If you're reading this, there's a good chance that you or someone you know has been in a science fair. Chances are that your project did not lead directly to a collaboration with a scientist at NASA's Jet Propulsion Laboratory, Pasadena, California, and a paper in the professional journal Environmental Research Letters. Alice Zhai's project did.
The 16-year-old Zhai, who will be a senior this fall at La Cañada High School near JPL in southern California, and JPL research scientist Jonathan Jiang built on Zhai's science fair project, a statistical model of economic losses from hurricanes. They found that the common practice of using only wind speed to represent hurricanes in economic hurricane damage models is inadequate for large storms, such as 2012's Hurricane Sandy. Zhai and Jiang are the first to quantify the economic impacts of increasing hurricane size.
Hurricanes by the numbers
Analyzing 73 hurricanes from 1988 to the present, Zhai and Jiang found that a doubling in size, without a change in wind speed, more than quadruples the economic loss a hurricane causes. Tripling its size multiplies the loss by almost 20 times.
These numbers may be startling, but the idea that storm size matters is not. Experience has proven that not only size but the height of the storm surge, total rainfall and other characteristics affect a storm's impacts. So why do models include only wind speed? In the United States, we still classify hurricanes solely by their speed, using the Saffir-Simpson scale. The scale was devised before satellite observations made it possible to view a storm's size.
By comparison, there is no standardized scale of hurricane size.
Different databases use different benchmarks -- for example, the
distance from the storm's center to the location where the wind speed is
either 34 or 64 nautical miles per hour, or knots. As part of their
study, Zhai and Jiang recalibrated all storms to the 34-knot reference
From the science fair to the real world
Hurricane Sandy was the trigger for Zhai's 2013 project in the Los Angeles County Science Fair. "After seeing the devastation on TV and in the news, I was really curious," Zhai said. "I heard that it was an extremely destructive hurricane, and I noticed that it had a relatively low wind speed but an abnormally large size." Her project won third place in the Earth science division and an "outstanding achievement" award from the American Meteorological Society Los Angeles chapter.
Jiang met Zhai because he was judging other projects at the fair and stopped to see her poster. Her exceptional engagement and inquiring mind impressed him. As a long-time science fair judge, "I've met many high school students," he said. "Some people only have a high GPA because their parents put pressure on them, but Alice is genuinely interested. I put a lot of weight on people having curiosity."
Under Jiang's direction, Zhai kept working on her model to create publishable results, more than doubling the number of storms in the study and doing a more rigorous statistical analysis. The first time the authors submitted the paper, it was turned down. Some teenagers would have been crushed, but not Zhai. "Being rejected wasn't too terrible, because the reviewers' comments were encouraging," she said. "It motivated me to keep going with the project." They modified the paper and resubmitted it to the journal successfully.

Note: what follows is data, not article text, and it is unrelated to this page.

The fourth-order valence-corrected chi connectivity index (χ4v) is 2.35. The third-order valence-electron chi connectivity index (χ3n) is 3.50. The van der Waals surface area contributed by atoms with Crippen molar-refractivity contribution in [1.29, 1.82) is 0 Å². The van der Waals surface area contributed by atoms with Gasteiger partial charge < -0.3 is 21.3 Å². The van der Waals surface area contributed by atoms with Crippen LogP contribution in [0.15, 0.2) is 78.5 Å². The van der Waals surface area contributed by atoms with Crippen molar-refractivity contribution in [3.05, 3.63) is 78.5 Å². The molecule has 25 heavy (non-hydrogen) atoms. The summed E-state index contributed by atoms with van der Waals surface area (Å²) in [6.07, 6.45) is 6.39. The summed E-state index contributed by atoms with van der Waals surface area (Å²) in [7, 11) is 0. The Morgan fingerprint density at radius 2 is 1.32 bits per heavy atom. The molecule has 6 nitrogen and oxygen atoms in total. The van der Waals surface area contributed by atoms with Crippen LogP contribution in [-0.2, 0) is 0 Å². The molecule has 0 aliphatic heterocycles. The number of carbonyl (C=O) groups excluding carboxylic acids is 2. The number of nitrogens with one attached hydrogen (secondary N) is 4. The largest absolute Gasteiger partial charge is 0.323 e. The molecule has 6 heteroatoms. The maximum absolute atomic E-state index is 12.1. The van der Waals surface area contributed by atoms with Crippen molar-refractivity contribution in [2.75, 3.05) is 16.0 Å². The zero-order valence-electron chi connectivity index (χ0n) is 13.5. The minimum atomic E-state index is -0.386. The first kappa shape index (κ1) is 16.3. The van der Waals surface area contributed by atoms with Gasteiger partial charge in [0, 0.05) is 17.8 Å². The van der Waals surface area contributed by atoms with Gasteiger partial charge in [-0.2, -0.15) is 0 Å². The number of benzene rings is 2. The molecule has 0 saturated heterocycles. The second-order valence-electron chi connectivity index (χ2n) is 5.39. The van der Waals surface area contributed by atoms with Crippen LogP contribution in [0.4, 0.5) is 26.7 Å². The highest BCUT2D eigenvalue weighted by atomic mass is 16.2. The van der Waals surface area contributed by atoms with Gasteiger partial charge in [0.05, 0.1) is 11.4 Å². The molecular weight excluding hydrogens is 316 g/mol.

Jiang encouraged Zhai to apply for an internship at the California Institute of Technology (Caltech) in Pasadena and then convinced her adviser there, Yuk Yung, to allow Zhai to expand her hurricane work at JPL this summer. She is improving their hurricane loss model by adding factors such as storm duration and regional economic wealth and using more accurate data on hurricane size based on measurements from NASA's QuikScat satellite.
Zhai is the youngest person by far in Jiang's group, but she's treated no differently than the postdoctoral fellows. "Sometimes I'm very picky, but Alice has never complained," Jiang said. In fact, she appears to be thriving. "I didn't know that my work could actually be applied to a big, real-world problem," she said. "That's kind of unbelievable. Working in a professional setting opened my mind about science. Before this experience, I wasn't sure what I was going to do, but now I want to pursue a math and science career."
The paper is available online at: http://iopscience.iop.org/1748-9326/9/6/064019/
Caltech manages JPL for NASA.
UPDATE - March 17, 2014: The pi challenge answer key is now available for download.
In honor of everyone's favorite mathematical holiday, Pi Day, which celebrates the mathematical constant 3.14 on March 14, NASA/JPL Edu has crafted a set of stellar middle- and high-school math problems to show students that pi is more than just a fancy number.
Pi is all over our skies! It helps power our spacecraft, keeps our Mars rovers' wheels spinning, lets us peer beneath the clouds on Jupiter and gives us new perspectives on Earth. Take part in the fun and see if your classroom can solve some of the same problems that real NASA scientists and engineers do.
Each pi-filled word problem gets a graphic treatment in this printable infographic (available in both poster-size and 8.5-by-11 handouts) that helps students visualize the steps they need to get to a solution. A companion answer key is also available below and walks students through each step of the solutions. It can be printed on the back of the problem-set infographic for an educational classroom poster.
"Pi in the Sky" Downloads: